Skip to main content
Part of complete coverage on

Will protest or persuasion shape Hong Kong's future?

updated 3:30 AM EDT, Fri July 25, 2014
STORY HIGHLIGHTS
  • Hong Kong governed by China under "one country, two systems" model allows the territory more freedoms than the rest of the country
  • The election of Hong Kong's top leader may be by universal suffrage in 2017
  • But will it happen without Beijing screening the candidates?
  • Hong Kong resident: "I definitely want universal suffrage so that we can have a leader who is not as corrupt as mainland officials"

Editor's note: This month's episode of On China with Kristie Lu Stout focuses on Hong Kong and airs for the first time on Friday, July 25, 1:30 pm Hong Kong/Beijing time. For all viewing times and more information about the show click here.

Hong Kong (CNN) -- Tam Chi Tat has driven his bright red taxi for 20 years. Born and raised in Hong Kong, he calls himself not Chinese but a "Hong Konger." The distinction is very important to him.

"The difference between Hong Kong and the mainland is that we grew up in a relatively free environment," he says.

Relative freedom rings in this metropolis on the southern tip of China. There's freedom of assembly, freedom of the press and rule of law.

Since the handover from Britain to China 17 years ago, the people of Hong Kong were granted a wide range of civil liberties and a measure of autonomy under the governing principle known as "one country, two systems."

Is Hong Kong in decline?
Tracing Hong Kong's antagonism

But many say that way of life is now under threat as Beijing affirms its "comprehensive jurisdiction" over Hong Kong in a white paper issued by the State Council Information Office.

Many in Hong Kong consider the white paper an abrupt missive from Beijing declaring that they call the shots.

Political muscles

Albert Ho is a member of Hong Kong's Legislative Council and organizer of Occupy Central -- a movement of pro-democracy activists who have threatened to "occupy" the central business district if their calls are not heard.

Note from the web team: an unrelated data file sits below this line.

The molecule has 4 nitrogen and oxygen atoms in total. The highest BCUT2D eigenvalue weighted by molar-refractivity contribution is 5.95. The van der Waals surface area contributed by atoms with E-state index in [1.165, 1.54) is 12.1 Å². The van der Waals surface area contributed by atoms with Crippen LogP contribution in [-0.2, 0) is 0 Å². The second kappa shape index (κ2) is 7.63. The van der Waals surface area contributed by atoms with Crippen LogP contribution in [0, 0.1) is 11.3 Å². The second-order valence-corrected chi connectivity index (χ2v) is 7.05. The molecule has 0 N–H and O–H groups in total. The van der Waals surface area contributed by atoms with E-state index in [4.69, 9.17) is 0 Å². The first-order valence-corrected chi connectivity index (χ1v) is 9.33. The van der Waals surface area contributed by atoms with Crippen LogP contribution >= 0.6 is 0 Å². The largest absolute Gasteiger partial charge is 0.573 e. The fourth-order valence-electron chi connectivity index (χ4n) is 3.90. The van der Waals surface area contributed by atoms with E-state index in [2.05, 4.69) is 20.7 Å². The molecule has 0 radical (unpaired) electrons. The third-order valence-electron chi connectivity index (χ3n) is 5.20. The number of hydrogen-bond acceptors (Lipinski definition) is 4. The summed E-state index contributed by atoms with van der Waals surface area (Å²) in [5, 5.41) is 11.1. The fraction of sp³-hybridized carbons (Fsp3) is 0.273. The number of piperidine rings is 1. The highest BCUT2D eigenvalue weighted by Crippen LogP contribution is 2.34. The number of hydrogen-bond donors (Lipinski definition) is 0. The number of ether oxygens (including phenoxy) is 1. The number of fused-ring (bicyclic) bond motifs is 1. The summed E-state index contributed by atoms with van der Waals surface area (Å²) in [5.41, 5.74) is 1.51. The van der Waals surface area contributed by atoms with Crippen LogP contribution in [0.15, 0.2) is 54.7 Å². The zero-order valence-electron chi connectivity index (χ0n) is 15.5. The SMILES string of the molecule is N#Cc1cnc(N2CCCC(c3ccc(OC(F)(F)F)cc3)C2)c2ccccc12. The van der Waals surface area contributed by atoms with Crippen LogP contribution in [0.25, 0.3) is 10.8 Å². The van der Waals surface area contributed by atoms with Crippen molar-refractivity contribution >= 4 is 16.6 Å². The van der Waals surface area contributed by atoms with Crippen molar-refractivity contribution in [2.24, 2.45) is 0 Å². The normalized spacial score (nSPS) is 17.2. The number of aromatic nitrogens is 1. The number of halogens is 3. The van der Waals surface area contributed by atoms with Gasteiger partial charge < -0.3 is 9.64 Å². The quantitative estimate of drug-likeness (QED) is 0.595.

He tells me this is the message from Beijing: Hong Kong is subordinate to the central government.

"And when the time comes -- if it's necessary and appropriate -- all the powers previously given, dedicated and authorized to Hong Kong, could be taken back," Ho adds.

China's political muscle flexing comes at a politically sensitive time for the territory, as scores of Hong Kongers demand true universal suffrage to elect their leader.

The National People's Congress has said that the election of Hong Kong's top leader may be implemented by universal suffrage in 2017. But will it happen without Beijing effectively screening the candidates?

As a hint of what will happen in 2017, Michael DeGolyer, professor and director of the Hong Kong Transition Project, points to how patriotism is emphasized in the white paper.

"Clearly they are saying that (patriotism) is the fundamental requirement," DeGolyer says. "And we have to be assured whoever is being nominated to run is patriotic, according to our definition, i.e. willing to follow orders."

Standing ground

On July 1st in Hong Kong, tens of thousands of protesters -- if not more -- demonstrated for a free and open system to elect their government.

After the march, more than 500 protesters were arrested at an illegal sit-in -- including Albert Ho.

Prior to his arrest, the pro-democracy lawmaker told me he was willing to go to jail to expand democracy in Hong Kong "because we have to make it absolutely clear to Beijing that they have to honor their promises given to the Hong Kong people."

But is civil disobedience the only way forward?

Douglas Young is Hong Kong-born designer and co-founder of Goods of Desire, a retail business and lifestyle brand that draws inspiration from local icons from old mailboxes to mooncakes.

Over the years, Young has courted controversy -- and the attention of Hong Kong police -- with a few eyebrow-raising designs. And yet the rebel designer believes persuasion -- not protest -- should shape the future of Hong Kong.

Young addresses Albert Ho point blank: "I think you are going to create more enemies than supporters."

"At the end of the day, especially in an Asian society, I don't think people react well with aggression.

It's soft power, it's persuasion, that can appeal to them."

True freedom